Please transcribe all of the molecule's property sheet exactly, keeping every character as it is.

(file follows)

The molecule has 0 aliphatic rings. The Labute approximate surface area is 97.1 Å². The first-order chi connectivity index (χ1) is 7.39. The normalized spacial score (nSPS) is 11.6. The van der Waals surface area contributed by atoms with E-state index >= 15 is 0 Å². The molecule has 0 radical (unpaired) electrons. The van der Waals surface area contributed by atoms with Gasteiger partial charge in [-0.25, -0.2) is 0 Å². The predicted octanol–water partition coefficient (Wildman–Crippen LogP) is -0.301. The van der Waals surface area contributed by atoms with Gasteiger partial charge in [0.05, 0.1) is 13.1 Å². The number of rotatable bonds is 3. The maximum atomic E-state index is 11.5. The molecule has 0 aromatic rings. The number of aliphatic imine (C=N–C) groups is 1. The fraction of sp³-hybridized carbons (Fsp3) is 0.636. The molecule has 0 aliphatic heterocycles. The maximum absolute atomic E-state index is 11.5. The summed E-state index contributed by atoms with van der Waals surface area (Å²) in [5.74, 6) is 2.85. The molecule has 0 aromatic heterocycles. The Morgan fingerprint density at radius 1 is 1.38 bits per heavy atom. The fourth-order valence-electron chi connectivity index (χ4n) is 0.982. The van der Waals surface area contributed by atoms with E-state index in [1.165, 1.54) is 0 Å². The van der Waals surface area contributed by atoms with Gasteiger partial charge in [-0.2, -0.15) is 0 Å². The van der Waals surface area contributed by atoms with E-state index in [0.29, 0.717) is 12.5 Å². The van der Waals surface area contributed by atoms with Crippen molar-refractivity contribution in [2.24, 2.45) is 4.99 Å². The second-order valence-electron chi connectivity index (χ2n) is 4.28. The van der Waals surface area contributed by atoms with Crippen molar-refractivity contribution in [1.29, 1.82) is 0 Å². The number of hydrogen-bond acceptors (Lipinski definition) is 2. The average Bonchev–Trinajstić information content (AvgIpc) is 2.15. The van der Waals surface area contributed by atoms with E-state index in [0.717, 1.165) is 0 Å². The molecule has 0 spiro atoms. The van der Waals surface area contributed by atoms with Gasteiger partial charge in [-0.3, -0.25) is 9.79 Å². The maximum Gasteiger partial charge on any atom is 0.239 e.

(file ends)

The molecule has 0 aliphatic rings. The Labute approximate surface area is 97.1 Å². The first-order chi connectivity index (χ1) is 7.39. The normalized spacial score (nSPS) is 11.6. The van der Waals surface area contributed by atoms with E-state index >= 15 is 0 Å². The molecule has 0 radical (unpaired) electrons. The van der Waals surface area contributed by atoms with Gasteiger partial charge in [-0.25, -0.2) is 0 Å². The predicted octanol–water partition coefficient (Wildman–Crippen LogP) is -0.301. The van der Waals surface area contributed by atoms with Gasteiger partial charge in [0.05, 0.1) is 13.1 Å². The number of rotatable bonds is 3. The maximum atomic E-state index is 11.5. The molecule has 0 aromatic rings. The number of aliphatic imine (C=N–C) groups is 1. The fraction of sp³-hybridized carbons (Fsp3) is 0.636. The molecule has 0 aliphatic heterocycles. The maximum absolute atomic E-state index is 11.5. The summed E-state index contributed by atoms with van der Waals surface area (Å²) in [5.74, 6) is 2.85. The molecule has 0 aromatic heterocycles. The Morgan fingerprint density at radius 1 is 1.38 bits per heavy atom. The fourth-order valence-electron chi connectivity index (χ4n) is 0.982. The van der Waals surface area contributed by atoms with E-state index in [1.165, 1.54) is 0 Å². The van der Waals surface area contributed by atoms with Gasteiger partial charge in [-0.2, -0.15) is 0 Å². The van der Waals surface area contributed by atoms with E-state index in [0.29, 0.717) is 12.5 Å². The van der Waals surface area contributed by atoms with Crippen molar-refractivity contribution in [2.24, 2.45) is 4.99 Å². The second-order valence-electron chi connectivity index (χ2n) is 4.28. The van der Waals surface area contributed by atoms with Crippen molar-refractivity contribution in [1.29, 1.82) is 0 Å². The number of hydrogen-bond acceptors (Lipinski definition) is 2. The average Bonchev–Trinajstić information content (AvgIpc) is 2.15. The van der Waals surface area contributed by atoms with E-state index in [0.717, 1.165) is 0 Å². The molecule has 0 spiro atoms. The van der Waals surface area contributed by atoms with Gasteiger partial charge in [-0.3, -0.25) is 9.79 Å². The maximum Gasteiger partial charge on any atom is 0.239 e.